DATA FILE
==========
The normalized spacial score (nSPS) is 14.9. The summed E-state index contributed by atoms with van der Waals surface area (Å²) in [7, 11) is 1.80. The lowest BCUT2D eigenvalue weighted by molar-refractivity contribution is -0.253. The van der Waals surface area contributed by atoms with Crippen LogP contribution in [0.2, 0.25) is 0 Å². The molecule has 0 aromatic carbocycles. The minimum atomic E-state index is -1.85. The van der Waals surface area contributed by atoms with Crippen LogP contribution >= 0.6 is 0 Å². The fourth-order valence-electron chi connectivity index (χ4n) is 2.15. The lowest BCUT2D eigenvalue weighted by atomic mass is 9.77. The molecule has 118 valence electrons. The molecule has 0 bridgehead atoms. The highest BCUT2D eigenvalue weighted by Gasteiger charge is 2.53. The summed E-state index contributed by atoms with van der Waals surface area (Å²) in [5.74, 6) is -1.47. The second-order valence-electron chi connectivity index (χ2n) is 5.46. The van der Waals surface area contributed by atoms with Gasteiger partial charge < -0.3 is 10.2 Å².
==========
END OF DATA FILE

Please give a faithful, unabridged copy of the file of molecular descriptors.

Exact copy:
The normalized spacial score (nSPS) is 14.9. The summed E-state index contributed by atoms with van der Waals surface area (Å²) in [7, 11) is 1.80. The lowest BCUT2D eigenvalue weighted by molar-refractivity contribution is -0.253. The van der Waals surface area contributed by atoms with Crippen LogP contribution in [0.2, 0.25) is 0 Å². The molecule has 0 aromatic carbocycles. The minimum atomic E-state index is -1.85. The van der Waals surface area contributed by atoms with Crippen LogP contribution >= 0.6 is 0 Å². The fourth-order valence-electron chi connectivity index (χ4n) is 2.15. The lowest BCUT2D eigenvalue weighted by atomic mass is 9.77. The molecule has 118 valence electrons. The molecule has 0 bridgehead atoms. The highest BCUT2D eigenvalue weighted by Gasteiger charge is 2.53. The summed E-state index contributed by atoms with van der Waals surface area (Å²) in [5.74, 6) is -1.47. The second-order valence-electron chi connectivity index (χ2n) is 5.46. The van der Waals surface area contributed by atoms with Gasteiger partial charge < -0.3 is 10.2 Å².